I’ve started using SINET’s Internet connection since August 2016. I subscribed to Fiber Edge plan for my home/shop/office. I paid Fiber Edge (10Mbps) for $400 per year. No installation fee. Right after the installation, I bought a WiFi router, TP-LINK 940N, for about $25. This is a reasonably price router recommended by the ISP. It’s really a good router for a small family home.

Things I like about this SINET, which branded itself as a dedicated Internet provider (there are not many in Cambodia):

Dedicated Internet: I’ve got the fiber connection all for my home/office. This is the huge difference from having a shared Internet link (with my neighbor). The download/upload speed is really good. Dedicated Internet access means that the specified amount of bandwidth sold has been carved out and dedicated for your use.
Quick fix. Whenever I encountered any issues with my internet, the support staff have helped fix them in just a day, not a week like my previous ISP. This is a big plus when I need the connection for Skype calls at home or working to meet my deadline, rather going to the cafe.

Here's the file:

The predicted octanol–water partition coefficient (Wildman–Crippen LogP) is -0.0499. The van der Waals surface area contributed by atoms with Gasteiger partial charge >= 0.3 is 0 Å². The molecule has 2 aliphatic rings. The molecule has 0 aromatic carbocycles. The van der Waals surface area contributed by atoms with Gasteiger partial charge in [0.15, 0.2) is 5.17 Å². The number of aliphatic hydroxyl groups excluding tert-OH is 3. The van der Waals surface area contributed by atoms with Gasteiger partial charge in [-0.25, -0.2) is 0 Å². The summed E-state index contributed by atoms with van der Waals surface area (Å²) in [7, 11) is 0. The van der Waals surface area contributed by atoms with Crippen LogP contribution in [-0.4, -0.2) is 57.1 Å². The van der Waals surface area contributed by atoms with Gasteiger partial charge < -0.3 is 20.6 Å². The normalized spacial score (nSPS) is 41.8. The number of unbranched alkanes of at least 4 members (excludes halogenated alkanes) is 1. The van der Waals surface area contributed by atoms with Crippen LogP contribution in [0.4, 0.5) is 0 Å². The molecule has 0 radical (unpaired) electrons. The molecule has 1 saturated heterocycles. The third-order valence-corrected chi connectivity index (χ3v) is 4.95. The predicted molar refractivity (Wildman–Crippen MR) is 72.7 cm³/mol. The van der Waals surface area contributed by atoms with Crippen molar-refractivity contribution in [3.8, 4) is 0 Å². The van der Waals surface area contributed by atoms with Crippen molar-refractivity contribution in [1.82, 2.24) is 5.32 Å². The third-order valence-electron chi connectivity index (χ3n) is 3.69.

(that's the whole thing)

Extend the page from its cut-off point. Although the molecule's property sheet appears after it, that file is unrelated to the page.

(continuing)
If you run a small business or want to have a high speed/quality Internet for home, apartment or office, I’d recommend SINET. In addition to their 24/7 support, their staff are well-trained and responsive.

/ December 19, 2016 / Comments Off on Cambodia: tech startups and coffee culture

Cambodia: tech startups and coffee culture

In May 1997 people in Cambodia could join the wider world through the Internet for the first time. Back then, the dial-up connection speed was 64Kbps, which allowed the Internet users to exchange email messages and surf web pages. Fast forward to 2016, you can subscribe to a dedicated 150Mbps fiber optic connection. In a country like Cambodia, once lagged behind nations in Southeast Asia, is now head to head with them in term of infrastructure, innovation, and technology. Today, videoconferencing, broadcast live video, or watching 4K video content on YouTube or Netflix are definitely possible with high quality connection.